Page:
November 2015: Kentico released its Continuous Integration (CI) module with Kentico 9, to wild cheering and screaming of developers around the globe. Dev teams were now able to work on their own local databases, serialise all of their database objects (such as templates, transformations, forms, even pages) as XML files in a CIRepository folder in the file system, which allowed them to use source control to track database changes... for some objects.
November 2016: Kentico’s platform team, led by the fearless Michal “King” Kadak, expanded the CI module in K10 to support practically all objects, even your own custom modules, with advanced filtering rules. Continuous Integration Nirvana reached!
Or was it? Do you use Git?
.NET serialises objects (saves a representation of them as flat text files) using UTF-16 encoding - a text format which allows you to use all sorts of fancy characters, not just the standard ASCII set.
Git only supports UTF-8 encoding for text files. Other encoding, such as UTF-16, results in the files being recognised as generic binary files (such as ZIP or EXE files), so it can’t compare the contents line by line and tell you what’s changed (or “diff” them).
This means it can be very difficult to manage merge conflicts in Git when developing in teams, which is unfortunately one of the main benefits of using the CI module.
TL;DR: By default, Git doesn’t like the XML files the Kentico CI module produces.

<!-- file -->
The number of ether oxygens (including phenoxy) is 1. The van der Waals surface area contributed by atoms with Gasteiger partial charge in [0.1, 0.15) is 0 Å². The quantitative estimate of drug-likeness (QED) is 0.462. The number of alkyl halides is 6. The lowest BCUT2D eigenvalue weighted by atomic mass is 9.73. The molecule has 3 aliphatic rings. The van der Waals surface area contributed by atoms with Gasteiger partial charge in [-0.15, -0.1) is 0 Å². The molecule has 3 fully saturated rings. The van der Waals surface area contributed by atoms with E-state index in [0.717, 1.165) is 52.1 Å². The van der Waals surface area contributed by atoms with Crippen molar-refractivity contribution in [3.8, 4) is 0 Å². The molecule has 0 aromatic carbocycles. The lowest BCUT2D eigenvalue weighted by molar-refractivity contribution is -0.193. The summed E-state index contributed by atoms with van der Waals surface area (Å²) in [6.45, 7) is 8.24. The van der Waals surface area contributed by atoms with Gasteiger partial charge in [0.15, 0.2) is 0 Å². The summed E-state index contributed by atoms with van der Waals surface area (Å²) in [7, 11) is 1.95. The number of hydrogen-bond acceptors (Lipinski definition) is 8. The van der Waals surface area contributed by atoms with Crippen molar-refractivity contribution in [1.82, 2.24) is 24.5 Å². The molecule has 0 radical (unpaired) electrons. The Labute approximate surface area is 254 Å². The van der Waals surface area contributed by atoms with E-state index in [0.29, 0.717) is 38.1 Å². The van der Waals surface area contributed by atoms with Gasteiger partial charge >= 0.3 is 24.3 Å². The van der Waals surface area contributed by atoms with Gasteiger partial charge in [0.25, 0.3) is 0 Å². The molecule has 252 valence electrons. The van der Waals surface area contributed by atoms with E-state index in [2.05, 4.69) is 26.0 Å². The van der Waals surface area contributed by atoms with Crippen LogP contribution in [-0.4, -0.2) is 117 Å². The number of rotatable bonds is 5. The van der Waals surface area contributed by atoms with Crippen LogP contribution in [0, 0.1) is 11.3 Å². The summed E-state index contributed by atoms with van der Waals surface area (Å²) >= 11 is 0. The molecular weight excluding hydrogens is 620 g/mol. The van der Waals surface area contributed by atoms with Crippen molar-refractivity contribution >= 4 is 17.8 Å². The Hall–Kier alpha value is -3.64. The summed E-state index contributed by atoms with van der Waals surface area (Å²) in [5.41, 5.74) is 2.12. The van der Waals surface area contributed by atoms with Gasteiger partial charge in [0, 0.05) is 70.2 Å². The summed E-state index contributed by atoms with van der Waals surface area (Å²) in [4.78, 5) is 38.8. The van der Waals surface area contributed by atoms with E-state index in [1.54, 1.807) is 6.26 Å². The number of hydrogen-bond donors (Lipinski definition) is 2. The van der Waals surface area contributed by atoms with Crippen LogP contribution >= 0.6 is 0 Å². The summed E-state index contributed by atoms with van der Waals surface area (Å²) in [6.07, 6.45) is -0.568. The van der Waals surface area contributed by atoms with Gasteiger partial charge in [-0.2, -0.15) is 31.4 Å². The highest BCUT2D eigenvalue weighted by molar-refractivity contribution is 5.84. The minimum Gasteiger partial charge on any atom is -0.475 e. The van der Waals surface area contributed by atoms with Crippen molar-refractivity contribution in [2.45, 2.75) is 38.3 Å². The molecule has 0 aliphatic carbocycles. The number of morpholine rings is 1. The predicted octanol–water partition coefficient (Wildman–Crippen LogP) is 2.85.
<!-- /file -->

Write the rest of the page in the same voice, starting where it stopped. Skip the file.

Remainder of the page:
- Git can't see what has changed in a CI file:
- Developers are sad.
It’s important to note that this isn’t a bug - it’s a limitation of Git, which just happens to be a very popular version control system used by developers.
Other version control systems or plugins can handle those UTF-16 files fine, but like so many other cool and trendy dev teams, we use Git.
It’s possible to diff files using third-party software on your local machine, such as KDiff3, but the most popular cloud-based git repository hosting services - such as Github, Gitlab, and Bitbucket Cloud - don’t give you that option.
(Hot tip from fellow MVP Kristian Bortnik - the locally hosted version of BitBucket does give you the option of converting text files to UTF-8 so they can be diffed, so if that’s what you’re using, you’re in luck!)
As of Kentico Hotfix 10.0.11, you are able to change the encoding used by the CI module to UTF-8!
Once you've applied the hotfix (available for download here):
- Add the web.config key
<add key="CMSCIEncoding" value="utf-8" />
- Reserialize your objects
- Commit it and push it
It really is that easy. Just add a web.config key.
- Pull requests inside BitBucket now showing detailed diffs on XML files
- Developers are happy!
Thanks to the Kentico team as always, for listening to the dev community! It’s great to know that they prioritise the developers’ experience, and it’s also a great example of how beneficial the weekly hotfixes can be from Kentico.
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